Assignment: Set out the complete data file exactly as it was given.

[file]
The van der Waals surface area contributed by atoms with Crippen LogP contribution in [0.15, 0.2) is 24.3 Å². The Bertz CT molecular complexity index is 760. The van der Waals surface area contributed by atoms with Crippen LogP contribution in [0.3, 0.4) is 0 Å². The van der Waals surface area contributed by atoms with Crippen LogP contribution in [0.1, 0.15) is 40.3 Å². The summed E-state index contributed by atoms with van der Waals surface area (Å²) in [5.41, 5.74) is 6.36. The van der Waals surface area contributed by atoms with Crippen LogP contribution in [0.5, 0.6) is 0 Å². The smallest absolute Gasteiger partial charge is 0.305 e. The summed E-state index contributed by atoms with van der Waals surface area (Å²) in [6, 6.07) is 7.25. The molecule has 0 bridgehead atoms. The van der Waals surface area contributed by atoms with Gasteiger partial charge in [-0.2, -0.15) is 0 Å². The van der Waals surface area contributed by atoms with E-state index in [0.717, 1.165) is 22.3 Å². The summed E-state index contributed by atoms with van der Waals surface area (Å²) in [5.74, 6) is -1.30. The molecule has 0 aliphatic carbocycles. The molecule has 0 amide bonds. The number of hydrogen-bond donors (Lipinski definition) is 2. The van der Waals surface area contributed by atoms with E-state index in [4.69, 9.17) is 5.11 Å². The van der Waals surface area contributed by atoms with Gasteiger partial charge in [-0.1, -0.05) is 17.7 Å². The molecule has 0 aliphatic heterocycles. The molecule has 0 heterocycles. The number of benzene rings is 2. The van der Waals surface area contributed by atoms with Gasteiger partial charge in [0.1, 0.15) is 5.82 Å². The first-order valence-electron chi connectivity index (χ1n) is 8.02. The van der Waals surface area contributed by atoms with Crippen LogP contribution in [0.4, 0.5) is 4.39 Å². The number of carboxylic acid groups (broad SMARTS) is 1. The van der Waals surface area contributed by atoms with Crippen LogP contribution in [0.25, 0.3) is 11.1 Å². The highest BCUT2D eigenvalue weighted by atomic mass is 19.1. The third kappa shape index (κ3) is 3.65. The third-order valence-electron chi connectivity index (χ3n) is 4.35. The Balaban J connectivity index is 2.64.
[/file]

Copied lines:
The van der Waals surface area contributed by atoms with Crippen LogP contribution in [0.15, 0.2) is 24.3 Å². The Bertz CT molecular complexity index is 760. The van der Waals surface area contributed by atoms with Crippen LogP contribution in [0.3, 0.4) is 0 Å². The van der Waals surface area contributed by atoms with Crippen LogP contribution in [0.1, 0.15) is 40.3 Å². The summed E-state index contributed by atoms with van der Waals surface area (Å²) in [5.41, 5.74) is 6.36. The van der Waals surface area contributed by atoms with Crippen LogP contribution in [0.5, 0.6) is 0 Å². The smallest absolute Gasteiger partial charge is 0.305 e. The summed E-state index contributed by atoms with van der Waals surface area (Å²) in [6, 6.07) is 7.25. The molecule has 0 bridgehead atoms. The van der Waals surface area contributed by atoms with Gasteiger partial charge in [-0.2, -0.15) is 0 Å². The van der Waals surface area contributed by atoms with E-state index in [0.717, 1.165) is 22.3 Å². The summed E-state index contributed by atoms with van der Waals surface area (Å²) in [5.74, 6) is -1.30. The molecule has 0 aliphatic carbocycles. The molecule has 0 amide bonds. The number of hydrogen-bond donors (Lipinski definition) is 2. The van der Waals surface area contributed by atoms with E-state index in [4.69, 9.17) is 5.11 Å². The van der Waals surface area contributed by atoms with Gasteiger partial charge in [-0.1, -0.05) is 17.7 Å². The molecule has 0 aliphatic heterocycles. The molecule has 0 heterocycles. The number of benzene rings is 2. The van der Waals surface area contributed by atoms with Gasteiger partial charge in [0.1, 0.15) is 5.82 Å². The first-order valence-electron chi connectivity index (χ1n) is 8.02. The van der Waals surface area contributed by atoms with Crippen LogP contribution in [0.4, 0.5) is 4.39 Å². The number of carboxylic acid groups (broad SMARTS) is 1. The van der Waals surface area contributed by atoms with Crippen LogP contribution in [0.25, 0.3) is 11.1 Å². The highest BCUT2D eigenvalue weighted by atomic mass is 19.1. The third kappa shape index (κ3) is 3.65. The third-order valence-electron chi connectivity index (χ3n) is 4.35. The Balaban J connectivity index is 2.64.